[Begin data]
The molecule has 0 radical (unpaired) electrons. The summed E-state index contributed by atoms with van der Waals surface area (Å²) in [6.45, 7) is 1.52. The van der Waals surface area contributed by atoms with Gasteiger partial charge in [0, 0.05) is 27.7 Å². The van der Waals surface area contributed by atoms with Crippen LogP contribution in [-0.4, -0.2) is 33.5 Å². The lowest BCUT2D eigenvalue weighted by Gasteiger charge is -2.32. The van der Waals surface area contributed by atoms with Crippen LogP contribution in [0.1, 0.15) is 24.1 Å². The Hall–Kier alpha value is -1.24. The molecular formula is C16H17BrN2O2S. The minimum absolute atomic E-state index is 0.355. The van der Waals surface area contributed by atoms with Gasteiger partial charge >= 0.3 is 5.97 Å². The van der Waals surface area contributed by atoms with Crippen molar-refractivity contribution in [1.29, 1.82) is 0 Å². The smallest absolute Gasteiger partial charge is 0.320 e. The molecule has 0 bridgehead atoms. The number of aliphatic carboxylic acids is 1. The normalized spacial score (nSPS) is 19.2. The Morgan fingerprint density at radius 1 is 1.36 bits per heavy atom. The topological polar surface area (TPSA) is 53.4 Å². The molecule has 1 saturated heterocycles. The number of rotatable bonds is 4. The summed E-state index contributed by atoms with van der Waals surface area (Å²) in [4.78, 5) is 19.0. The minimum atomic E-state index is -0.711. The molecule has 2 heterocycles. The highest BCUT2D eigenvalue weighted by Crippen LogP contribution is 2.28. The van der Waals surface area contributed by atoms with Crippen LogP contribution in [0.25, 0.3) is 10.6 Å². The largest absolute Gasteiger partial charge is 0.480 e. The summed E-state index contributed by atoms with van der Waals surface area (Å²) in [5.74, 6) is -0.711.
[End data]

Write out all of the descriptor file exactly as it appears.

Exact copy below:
The molecule has 0 radical (unpaired) electrons. The summed E-state index contributed by atoms with van der Waals surface area (Å²) in [6.45, 7) is 1.52. The van der Waals surface area contributed by atoms with Gasteiger partial charge in [0, 0.05) is 27.7 Å². The van der Waals surface area contributed by atoms with Crippen LogP contribution in [-0.4, -0.2) is 33.5 Å². The lowest BCUT2D eigenvalue weighted by Gasteiger charge is -2.32. The van der Waals surface area contributed by atoms with Crippen LogP contribution in [0.1, 0.15) is 24.1 Å². The Hall–Kier alpha value is -1.24. The molecular formula is C16H17BrN2O2S. The minimum absolute atomic E-state index is 0.355. The van der Waals surface area contributed by atoms with Gasteiger partial charge >= 0.3 is 5.97 Å². The van der Waals surface area contributed by atoms with Crippen molar-refractivity contribution in [1.29, 1.82) is 0 Å². The smallest absolute Gasteiger partial charge is 0.320 e. The molecule has 0 bridgehead atoms. The number of aliphatic carboxylic acids is 1. The normalized spacial score (nSPS) is 19.2. The Morgan fingerprint density at radius 1 is 1.36 bits per heavy atom. The topological polar surface area (TPSA) is 53.4 Å². The molecule has 1 saturated heterocycles. The number of rotatable bonds is 4. The summed E-state index contributed by atoms with van der Waals surface area (Å²) in [4.78, 5) is 19.0. The minimum atomic E-state index is -0.711. The molecule has 2 heterocycles. The highest BCUT2D eigenvalue weighted by Crippen LogP contribution is 2.28. The van der Waals surface area contributed by atoms with Crippen LogP contribution in [0.25, 0.3) is 10.6 Å². The largest absolute Gasteiger partial charge is 0.480 e. The summed E-state index contributed by atoms with van der Waals surface area (Å²) in [5.74, 6) is -0.711.